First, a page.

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Episode #158 – The Growth Mindset vs. Fixed Mindset for Animal Health and Veterinary Professionals

The Vet Recruiter®
The Vet Recruiter®
Episode #158 - The Growth Mindset vs. Fixed Mindset for Animal Health and Veterinary Professionals

Julea: Welcome to “The Animal Health and Veterinary Employment Insider,” brought to you by The VET Recruiter. In this podcast, executive recruiter Stacy Pursell, founder and CEO of The VET Recruiter, provides insight and practical advice for both employers and job seekers in the Animal Health industry and Veterinary profession. The VET Recruiter’s mission is to help Animal Health and Veterinary organizations hire top talent, while helping animal health and veterinary professionals attain career-enhancing opportunities that increase their quality of life.

In today’s podcast episode, we’ll be talking about the growth mindset vs. the fixed mindset. Hello, Stacy, and thank you for joining us today.

Stacy: Hello, Julea. As always, I’m glad to be here.

Julea: Stacy, exactly how important is a person’s mindset in terms of their career?

Stacy: It’s very important! In fact, I believe it’s more important than most people think it is. Now, don’t get me wrong. Intelligence is important, and so are a person’s technical skills, their soft skills, and their level of experience. But there are other factors, and as we’ll discuss today, a person’s mindset is even more important than how intelligent they are. Or how intelligent they think they are.

Julea: Stacy, you’ve talked about the importance of mindset on the podcast before, haven’t you?

Stacy: Yes, in episode #152, I talked about the outward mindset vs. the inward mindset.

Julea: Can you recap the difference for us quickly?

Stacy: I certainly can. Inward focused people have their head down, sometimes both literally and figuratively. They’re only focused on what they’re doing in their own job or what it is going on within their employer. Inward focused individuals are so focused on what’s going on with their job that they’re not always aware of what’s happening outside their employer, including what’s happening in the industry and what their employer’s competitors are doing.

Outward focused people, on the other hand, know what’s happening in their job and within their employer, but they also have their head up and they’re aware of what’s happening outside of their employer. These professionals not only “keep their ear to the ground,” but they also network with other professionals. They attend conferences and network with people from other organizations, as well. That’s part of the reason they know what’s happening in the industry: they consistently network with other professionals.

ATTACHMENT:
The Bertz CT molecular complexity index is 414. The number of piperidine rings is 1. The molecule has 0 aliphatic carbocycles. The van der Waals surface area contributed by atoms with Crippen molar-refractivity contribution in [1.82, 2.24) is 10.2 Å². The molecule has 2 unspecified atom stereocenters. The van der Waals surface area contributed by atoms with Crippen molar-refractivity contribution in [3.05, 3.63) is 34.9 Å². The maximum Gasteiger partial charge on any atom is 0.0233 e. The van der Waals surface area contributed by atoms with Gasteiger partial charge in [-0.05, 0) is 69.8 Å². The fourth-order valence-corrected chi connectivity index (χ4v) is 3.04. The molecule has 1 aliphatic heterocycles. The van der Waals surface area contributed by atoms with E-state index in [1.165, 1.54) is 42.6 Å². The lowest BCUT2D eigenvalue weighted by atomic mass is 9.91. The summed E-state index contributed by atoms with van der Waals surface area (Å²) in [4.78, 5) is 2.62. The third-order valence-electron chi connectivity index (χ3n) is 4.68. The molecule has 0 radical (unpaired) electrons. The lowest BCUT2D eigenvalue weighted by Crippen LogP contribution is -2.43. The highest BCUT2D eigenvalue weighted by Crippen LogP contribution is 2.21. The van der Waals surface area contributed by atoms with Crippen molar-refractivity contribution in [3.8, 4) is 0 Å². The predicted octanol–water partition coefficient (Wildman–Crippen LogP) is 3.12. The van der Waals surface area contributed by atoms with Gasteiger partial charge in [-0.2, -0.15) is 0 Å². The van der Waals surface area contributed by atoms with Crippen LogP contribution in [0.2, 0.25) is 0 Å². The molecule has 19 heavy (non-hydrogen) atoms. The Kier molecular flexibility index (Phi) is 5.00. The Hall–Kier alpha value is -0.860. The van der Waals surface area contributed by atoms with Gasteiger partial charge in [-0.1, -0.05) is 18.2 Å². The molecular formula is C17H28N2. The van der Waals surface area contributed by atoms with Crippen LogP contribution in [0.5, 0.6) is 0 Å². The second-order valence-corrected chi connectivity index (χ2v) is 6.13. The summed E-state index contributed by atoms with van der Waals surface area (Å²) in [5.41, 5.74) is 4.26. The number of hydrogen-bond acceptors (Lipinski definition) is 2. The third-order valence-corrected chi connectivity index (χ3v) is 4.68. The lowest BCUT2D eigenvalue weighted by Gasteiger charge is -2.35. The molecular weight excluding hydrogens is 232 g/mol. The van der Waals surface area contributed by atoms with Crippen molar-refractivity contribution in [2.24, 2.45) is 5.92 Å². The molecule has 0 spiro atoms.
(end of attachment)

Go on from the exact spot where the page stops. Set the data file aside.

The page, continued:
Julea: And if I remember correctly, you said it was okay for professionals to be both outward focused and inward focused.

Stacy: Yes, that’s right. You have to be aware of what’s happening in your job, and you also have be aware of what’s going on within your employer. However, that is definitely not enough if you want to maximize your potential and grow your career. You must also be outward focused and know what’s happening within your industry or profession and what’s happening within the employment marketplace overall.

Julea: So today, we’re going to discuss the growth mindset vs. the fixed mindset. Is this a case where you would again advocate adopting both mindsets?

Stacy: Oh, no. Not this time.

Julea: Okay, let’s dive right in. Where would you like to start Stacy?

Stacy: I want to start with a study released a few years ago by psychologist Carol Dweck at Stanford University. According to the study, people’s attitudes fall into one of two categories: either a fixed mindset or a growth mindset.

Julea: Let me guess. The growth mindset is better?

Stacy: Yes, that’s right, and the reason is that people who have a growth mindset believe they can improve their performance if they put forth a greater effort.

So let’s say there are two candidates for a really good job with an Animal Health Company or a Veterinary practice. One has a higher IQ than the other or is more intelligent, at least in the conventional way that intelligence is measured. However, the candidate with the lower IQ has a growth mindset, while the candidate with the higher IQ has a fixed mindset. Which candidate do you think would be better for the position?

Julea: I’m going to say the candidate with the growth mindset. Is that right?

Stacy: That’s right!

Julea: Why is this the case Stacy?